UN rights chief urges China to rethink Uyghur policy

BEIJING (AP) — The top UN human rights official said on Saturday she had raised concerns with Chinese officials about the impact of widespread enforcement of counterterrorism measures. and de-radicalization on the rights of Uyghurs and other predominantly Muslim groups in China’s Xinjiang region.

Michelle Bachelet, who visited the northwest region as part of a six-day trip to China, said the visit was not a survey but a chance to have direct talks with people. senior Chinese leaders and to pave the way for more regular interactions to help China fulfill its obligations under international human rights law.

“This gives me the opportunity to better understand the situation in China, but also for the Chinese authorities to better understand our concerns and potentially rethink policies that we believe may have a negative impact on human rights” , she said during a video press conference. before leaving the country.

Bachelet’s measured words, while expected, did not satisfy activists and are unlikely to please governments like the United States, which criticized his decision to visit Xinjiang. China’s ruling Communist Party, which has vehemently denied all reports of human rights abuses and genocide in Xinjiang, showed no sign of openness to change in a government statement during the travel.

The statement, attributed to Vice Foreign Minister Ma Zhaoxu, accused some Western countries and anti-China elements of fabricating sensational lies about Xinjiang under the guise of human rights. He said the government has adopted legal measures to fight violent terrorism and brought security, stability and prosperity to the northwest region of China.

“The Chinese side stressed that basically, Xinjiang is not a human rights issue at all, but a major issue regarding the maintenance of national sovereignty, security and territorial integrity,” says the press release. “All ethnic groups in Xinjiang belong to the Chinese nation family.”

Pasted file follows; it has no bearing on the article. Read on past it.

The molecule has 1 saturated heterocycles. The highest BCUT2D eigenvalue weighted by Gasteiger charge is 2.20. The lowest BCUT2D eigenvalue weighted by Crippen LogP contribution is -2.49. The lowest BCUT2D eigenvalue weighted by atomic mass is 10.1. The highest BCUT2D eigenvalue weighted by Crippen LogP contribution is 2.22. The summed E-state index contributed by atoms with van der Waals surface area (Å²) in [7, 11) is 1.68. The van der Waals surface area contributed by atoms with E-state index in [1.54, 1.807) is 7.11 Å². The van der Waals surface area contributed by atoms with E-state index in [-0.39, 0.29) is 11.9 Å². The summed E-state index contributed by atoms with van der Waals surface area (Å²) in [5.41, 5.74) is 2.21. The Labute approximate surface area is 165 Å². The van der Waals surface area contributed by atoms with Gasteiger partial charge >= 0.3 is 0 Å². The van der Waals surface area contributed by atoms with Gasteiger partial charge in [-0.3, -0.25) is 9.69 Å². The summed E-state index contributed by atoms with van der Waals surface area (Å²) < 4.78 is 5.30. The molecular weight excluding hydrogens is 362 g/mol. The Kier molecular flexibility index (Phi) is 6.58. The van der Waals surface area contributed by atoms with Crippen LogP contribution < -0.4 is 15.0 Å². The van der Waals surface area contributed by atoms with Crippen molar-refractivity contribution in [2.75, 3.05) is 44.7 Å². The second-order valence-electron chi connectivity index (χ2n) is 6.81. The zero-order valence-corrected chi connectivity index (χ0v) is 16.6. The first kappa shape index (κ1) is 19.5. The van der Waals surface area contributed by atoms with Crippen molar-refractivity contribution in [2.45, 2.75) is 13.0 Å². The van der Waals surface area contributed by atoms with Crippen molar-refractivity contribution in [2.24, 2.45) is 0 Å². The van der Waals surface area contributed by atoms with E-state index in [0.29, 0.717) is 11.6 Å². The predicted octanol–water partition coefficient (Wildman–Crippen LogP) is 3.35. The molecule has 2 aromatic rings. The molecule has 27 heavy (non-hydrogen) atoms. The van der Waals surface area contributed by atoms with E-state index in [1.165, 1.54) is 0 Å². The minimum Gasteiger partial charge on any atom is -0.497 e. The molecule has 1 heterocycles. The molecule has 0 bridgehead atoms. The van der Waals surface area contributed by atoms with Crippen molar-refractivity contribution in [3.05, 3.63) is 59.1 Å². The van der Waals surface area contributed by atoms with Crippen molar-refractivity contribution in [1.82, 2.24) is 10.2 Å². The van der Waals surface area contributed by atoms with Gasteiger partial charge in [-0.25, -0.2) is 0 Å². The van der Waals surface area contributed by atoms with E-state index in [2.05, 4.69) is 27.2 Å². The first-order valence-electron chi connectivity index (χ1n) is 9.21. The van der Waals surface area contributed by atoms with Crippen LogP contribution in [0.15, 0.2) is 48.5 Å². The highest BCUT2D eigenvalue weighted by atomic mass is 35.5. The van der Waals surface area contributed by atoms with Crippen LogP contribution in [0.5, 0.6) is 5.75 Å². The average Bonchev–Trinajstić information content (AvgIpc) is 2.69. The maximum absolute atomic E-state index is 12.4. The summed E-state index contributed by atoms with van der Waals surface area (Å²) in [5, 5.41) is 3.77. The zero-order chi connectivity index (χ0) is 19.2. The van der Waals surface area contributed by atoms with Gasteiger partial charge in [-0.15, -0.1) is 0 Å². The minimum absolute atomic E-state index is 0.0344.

Agnes Callamard, secretary general of Amnesty International, said Bachelet should condemn human rights abuses in Xinjiang and call on China to release those arbitrarily detained and end systematic attacks on ethnic minorities in the region. .

“The high commissioner’s visit was characterized by photo ops with senior government officials and the manipulation of her statements by Chinese state media, leaving the impression that she walked straight into a propaganda exercise. highly predictable for the Chinese government,” Callamard said in a statement. Release.

Bachelet, making the first visit by a United Nations high commissioner for human rights to China in 17 years, said she raised the lack of independent judicial oversight for an internment camp system that has swept away a million or more Uyghurs and other ethnic minorities, according to expert estimates.

China, which describes the camps as centers for vocational training and education to counter extremism, says they have been closed. The government has never said publicly how many people went through it.

Bachelet, who visited a prison and former center in the city of Kashgar, Xinjiang, noted that police relied on 15 indicators to determine “violent extremism tendencies” that could lead to detention, allegations of use of force and reports of unduly serious abuse. restrictions on religious practices.

“It is essential that counterterrorism responses do not lead to human rights violations,” she said. “The application of relevant laws and policies, as well as any mandatory measures imposed on individuals, must be subject to independent judicial review, with greater transparency of judicial proceedings. All victims should be able to claim reparation.

Bachelet called the arrest of lawyers, activists, journalists and others under Hong Kong’s national security law “deeply disturbing”, noting the semi-autonomous Chinese city’s reputation as a center for human rights and independent media in Asia.

She said that it is important to protect the linguistic, religious and cultural identity of Tibetans and that they are allowed to participate fully and freely in decisions concerning their religious life. “I have…emphasized the importance of children learning in their language and culture as part of their family or community,” she said.

Prior to his trip, Bachelet heard from Uyghur families living abroad who had lost contact with loved ones. During her meetings in China, she said she called on authorities to make it a priority to take steps to provide information to families.

“To those who have sent me calls asking me to raise issues or cases with the authorities, I heard you,” she said. “Your advocacy is important and my visit provided an opportunity to raise a number of specific situations and issues of concern with the government.”

The UN and China have agreed to set up a working group to hold follow-up discussions on a range of issues, including minority rights, counter-terrorism and human rights, and protection legal, Bachelet said.

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